A new, two day conference on user experience – UX Scotland – was a very welcome addition to the conference calendar. I don’t recall such a significant dedicated user experience conference having been held in Scotland before, so I was pleased that I could attend the first day of the conference, held at Dynamic Earth in Edinburgh. Here are my thoughts on the sessions I attended.
Jeff Gothelf: Better Product Definition with Lean UX and Design Thinking
The conference’s opening keynote was given by Jeff Gothelf (@jboogie), author of the Lean UX book. Jeff’s talk delivered exactly what it promised. Using a series of carefully chosen case studies for illustration, he focused on the problem of concentrating on functionality and features that exist as requirements due to a lack of evidence that they are necessary to the success of the product or service being developed.
His mantra “Requirements are actually assumptions” was familiar to me, echoing the message that comes from Rogers, Sharp and Preece’s classic HCI text “Interaction Design: Beyond Human Computer Interaction.” A key focus of user-centred development is about defining and challenging assumptions (beliefs) and testing claims (expectations) before too much is invested in a development process built on beliefs rather than evidence-based knowledge. Jeff proposed Lean UX as a process that rapidly gets the assumptions a team brings to a project out into the open and formulated as hypotheses (“We believe that x will achieve y. We will know we are successful when z.”) that can be tested and accepted or rejected.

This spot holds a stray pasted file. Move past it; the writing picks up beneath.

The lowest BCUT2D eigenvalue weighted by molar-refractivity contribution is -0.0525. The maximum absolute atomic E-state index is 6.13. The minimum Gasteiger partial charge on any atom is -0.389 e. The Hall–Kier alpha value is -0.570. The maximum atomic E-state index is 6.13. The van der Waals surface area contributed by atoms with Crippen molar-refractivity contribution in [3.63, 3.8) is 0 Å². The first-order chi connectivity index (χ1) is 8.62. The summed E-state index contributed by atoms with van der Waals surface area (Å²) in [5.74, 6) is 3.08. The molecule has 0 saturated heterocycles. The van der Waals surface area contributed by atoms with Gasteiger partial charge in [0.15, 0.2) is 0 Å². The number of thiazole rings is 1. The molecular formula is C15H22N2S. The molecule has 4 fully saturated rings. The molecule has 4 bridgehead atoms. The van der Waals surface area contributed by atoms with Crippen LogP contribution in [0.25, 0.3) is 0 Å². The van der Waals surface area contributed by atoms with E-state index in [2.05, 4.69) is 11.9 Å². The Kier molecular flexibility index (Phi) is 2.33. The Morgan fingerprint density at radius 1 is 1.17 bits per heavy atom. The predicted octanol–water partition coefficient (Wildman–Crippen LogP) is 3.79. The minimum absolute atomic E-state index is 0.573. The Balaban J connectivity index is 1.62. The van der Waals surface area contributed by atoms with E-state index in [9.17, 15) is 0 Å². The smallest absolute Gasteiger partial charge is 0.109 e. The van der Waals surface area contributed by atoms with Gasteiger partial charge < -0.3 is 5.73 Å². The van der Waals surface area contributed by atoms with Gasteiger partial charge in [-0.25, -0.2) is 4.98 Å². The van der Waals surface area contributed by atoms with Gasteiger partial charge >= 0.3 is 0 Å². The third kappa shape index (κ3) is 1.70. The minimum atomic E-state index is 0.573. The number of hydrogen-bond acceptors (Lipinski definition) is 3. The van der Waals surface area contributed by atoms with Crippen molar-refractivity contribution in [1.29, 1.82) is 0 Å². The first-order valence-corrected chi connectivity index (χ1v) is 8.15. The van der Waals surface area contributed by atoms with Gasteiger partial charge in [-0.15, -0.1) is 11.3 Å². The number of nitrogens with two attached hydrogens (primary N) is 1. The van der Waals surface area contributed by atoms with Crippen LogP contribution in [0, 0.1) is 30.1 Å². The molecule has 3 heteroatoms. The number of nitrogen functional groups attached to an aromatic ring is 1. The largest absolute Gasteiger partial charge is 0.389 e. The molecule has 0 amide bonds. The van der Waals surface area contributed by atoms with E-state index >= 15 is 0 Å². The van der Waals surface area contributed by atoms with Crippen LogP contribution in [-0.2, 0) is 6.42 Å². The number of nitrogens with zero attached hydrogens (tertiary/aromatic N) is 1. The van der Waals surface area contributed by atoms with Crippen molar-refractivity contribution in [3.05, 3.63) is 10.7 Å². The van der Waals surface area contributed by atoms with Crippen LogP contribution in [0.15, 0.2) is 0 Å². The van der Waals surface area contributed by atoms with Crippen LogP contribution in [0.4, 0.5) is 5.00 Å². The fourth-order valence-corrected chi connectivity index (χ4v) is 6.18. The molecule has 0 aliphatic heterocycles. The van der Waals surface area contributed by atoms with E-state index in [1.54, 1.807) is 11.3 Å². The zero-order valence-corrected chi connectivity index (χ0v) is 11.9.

And, just while I was writing this, Jared Spool was publishing an article on rethinking requirements gathering which underlines neatly the message Jeff gave us.
Stephanie Rieger: Everything Old is New Again
The next speaker was Stephanie Rieger (@stephanierieger), whose talk took us on an enjoyable reflective journey through the evolution of information and communication technology, and sharing some carefully chosen quotes to illustrate what makes technology successful (or not). She emphasised the observation that successful implementations are often mundane from a technology perspective, yet have significant social impact; “technologies, ecosystems and conditions must align before an invention enters the lives of ‘normal’ people”.
While she talked, I couldn’t help think of The Museum of Lost Interactions, Graham Pullin’s wonderfully playful way of encouraging Dundee’s interaction design students to understand social and technological change by creating fictitious technologies from times past.
A final quote jumps out of my notes, which I think is attributed to Greg Borenstein: “UX design is about engineering normalcy to allow technological innovation to succeed.”
Martin Belam: Designing ‘The Bottom Half of the Internet’
I’ve been entertained by his twitter feed for some time now, so I was particularly looking forward to hearing Martin Belam (@martinbelam) discuss designing the user experience of commenting functionality, drawing on his experience working with The Guardian and the BBC. He didn’t disappoint, sharing some stories that made me laugh and some that made me shake my head at the behaviour of some commenters.
The takeaway was a set of personas representing stakeholder groups that UX designers need to consider when working on commenting facilities – not just commenters but also article authors, community managers and even API developers – and tips for supporting each group.